As anticipation of a growing range of satellite-to-cellular – or satellite communication – options grows, the next big thing in mobile telephony could literally be out of this world.
The use of satellites to connect your smartphone to the network could be a game changer, allowing you to eliminate dead spots around the world and stay in touch at all times. We anticipate a plethora of terms associated with the new technology, but you can expect to hear about “satellite communication” on the consumer front or “non-terrestrial networks (NTN)” in more technical content – and probably a plethora of other terms as well.
Recently, there has been an increase in discussion about phones and satellites, fueled by several different threads of discussion. First, T-Mobile and SpaceX announced a collaboration to provide 100 percent coverage for the United States, giving T-Mobile customers access no matter where they are – even in remote locations.
Second, Ming-Chi Kuo, an analyst, speculated that the iPhone 14 might support satellite communication.
Third, Google SVP Hiroshi Lockheimer recently confirmed that satellite communication would be supported in the next version of Android.
All of these threads point to satellite connectivity being possible using existing smartphone hardware rather than a dedicated device. T-Mobile, for example, stated that many of its existing devices would be compatible with the proposed system, which is very different from what is currently in place with satellite phones.
The 3GPP – the organisation that oversees standards development for communications technologies – has already approved 5G NTNs (non-terrestrial networks, remember) so there is a coordinated effort in place to develop and research satellite communication for future devices.
What differs satellite communication from current cellular networks?
Your mobile phone network currently relies on a terrestrial connection. Your phone uses radio waves to connect to a cell tower or base station, and that tower is usually physically connected to the infrastructure to send data wherever it needs to go. Typically, you’ll connect to a number of cell towers at the same time, providing constant coverage as you move from place to place – but the system is dependent on one thing: a terrestrial connection.
There is no reception in remote areas that are beyond the reach of those terrestrial cell towers. You’ve reached a stalemate. That problem can only be solved if a connection to that location can be established.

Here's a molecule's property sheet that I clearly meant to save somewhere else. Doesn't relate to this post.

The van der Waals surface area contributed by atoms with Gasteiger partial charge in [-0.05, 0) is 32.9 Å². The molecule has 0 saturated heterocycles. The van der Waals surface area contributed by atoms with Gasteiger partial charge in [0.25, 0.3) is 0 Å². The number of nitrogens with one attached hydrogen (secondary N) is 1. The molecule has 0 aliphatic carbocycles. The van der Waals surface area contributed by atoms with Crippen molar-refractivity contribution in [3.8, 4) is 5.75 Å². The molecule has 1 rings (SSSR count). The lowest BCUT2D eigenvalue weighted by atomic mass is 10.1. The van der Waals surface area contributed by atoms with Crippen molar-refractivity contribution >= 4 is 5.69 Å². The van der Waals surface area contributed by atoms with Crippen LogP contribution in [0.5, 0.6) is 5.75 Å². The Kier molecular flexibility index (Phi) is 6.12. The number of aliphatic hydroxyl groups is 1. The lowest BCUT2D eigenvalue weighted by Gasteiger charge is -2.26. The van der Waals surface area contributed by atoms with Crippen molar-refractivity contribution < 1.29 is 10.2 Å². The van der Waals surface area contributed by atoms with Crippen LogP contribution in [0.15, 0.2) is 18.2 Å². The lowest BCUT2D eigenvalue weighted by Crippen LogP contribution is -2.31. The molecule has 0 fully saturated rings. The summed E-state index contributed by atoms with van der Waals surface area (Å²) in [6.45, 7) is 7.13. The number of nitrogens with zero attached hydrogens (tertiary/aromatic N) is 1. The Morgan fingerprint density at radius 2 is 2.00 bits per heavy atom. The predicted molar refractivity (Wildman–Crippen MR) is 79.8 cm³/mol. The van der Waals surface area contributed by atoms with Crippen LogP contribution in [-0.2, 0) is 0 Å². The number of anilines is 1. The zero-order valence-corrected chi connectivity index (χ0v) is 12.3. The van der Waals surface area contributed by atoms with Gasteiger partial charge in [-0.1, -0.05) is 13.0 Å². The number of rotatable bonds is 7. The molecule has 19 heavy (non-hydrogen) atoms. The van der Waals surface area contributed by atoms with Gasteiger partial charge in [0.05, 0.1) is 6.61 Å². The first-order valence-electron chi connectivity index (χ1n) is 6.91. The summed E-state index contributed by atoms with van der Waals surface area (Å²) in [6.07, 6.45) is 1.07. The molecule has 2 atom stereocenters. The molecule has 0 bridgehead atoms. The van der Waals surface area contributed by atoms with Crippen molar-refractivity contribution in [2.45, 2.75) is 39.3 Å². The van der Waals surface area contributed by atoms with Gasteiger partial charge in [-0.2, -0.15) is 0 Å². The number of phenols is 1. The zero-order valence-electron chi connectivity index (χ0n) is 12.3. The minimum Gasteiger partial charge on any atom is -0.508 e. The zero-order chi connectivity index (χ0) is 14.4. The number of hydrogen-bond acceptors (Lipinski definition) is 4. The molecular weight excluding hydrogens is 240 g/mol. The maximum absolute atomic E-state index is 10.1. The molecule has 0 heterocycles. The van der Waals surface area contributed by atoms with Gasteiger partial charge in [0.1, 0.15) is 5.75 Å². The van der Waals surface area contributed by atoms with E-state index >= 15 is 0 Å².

Satellites solve this issue by eliminating the need for a terrestrial connection. If your phone can communicate with something in the sky, you solve the problem of a lack of physical infrastructure on the ground – but you still need that infrastructure in the sky.
Don't we already have satellite phones?
They do, indeed. The image of someone pulling out a bulky terminal with a huge fat antenna has graced our screens for years. It is the essential gear for Hollywood heroes or special operations teams operating behind enemy lines.
Sat phones are also widespread; they are commercially available, although they are often pricey, made for use in remote locations, and lack many consumer functions. Networks are provided by companies such as Inmarsat, Thuraya, and Iridium, which use a combination of geostationary (for the first two) and low Earth orbital satellite systems (the latter).
Low Earth orbital (LEO) may be more familiar recently because it is how SpaceX’s Starlink and the OneWeb system operate.
Garmin InReach is a more familiar option. This communicates via the Iridium network and costs $14.95 per month, as opposed to $349 for something like the InReach Mini – but it is effectively a satellite communicator.
Who will also provide the satellites?
We didn’t just mention Starlink casually; Starlink is already set to provide T-Mobile service in the United States. And, given that Starlink’s satellite service aims for global coverage, it stands to reason that similar agreements could be reached with other network providers in other regions to provide a similar service.
Globalstar is rumoured to power Apple’s system. Globalstar is a satellite communication company based in the United States that currently operates 24 LEO satellites and offers a variety of services.
The important thing to remember is that there are already satellites in orbit that can perform the required functions, so there is potential for a variety of different service providers. Much depends on what the satellite can provide using existing technology, how it interfaces with consumer hardware, and how commercial agreements can be worked out.
When will satellite communication be available on my phone?
T-Mobile has already announced Coverage Above and Beyond, with the company claiming that it will be in beta by the end of 2023.
Rumours suggest that Apple’s iPhone has already been tested, though there is no confirmation, while Huawei is expected to launch the Mate 50, which will work on the BeiDou Navigation Satellite system, allowing emergency messaging services once again.
Meanwhile, MediaTek has demonstrated collaboration with an NTN using existing 5G hardware, and other companies such as Qualcomm, Ericsson, and Thales are also involved in research, so this could all happen sooner than you think.
According to 3GPP, a standard will be formalized by 2022, and commercial products will be available by 2024. Mobile phones may become much more mobile in the coming years.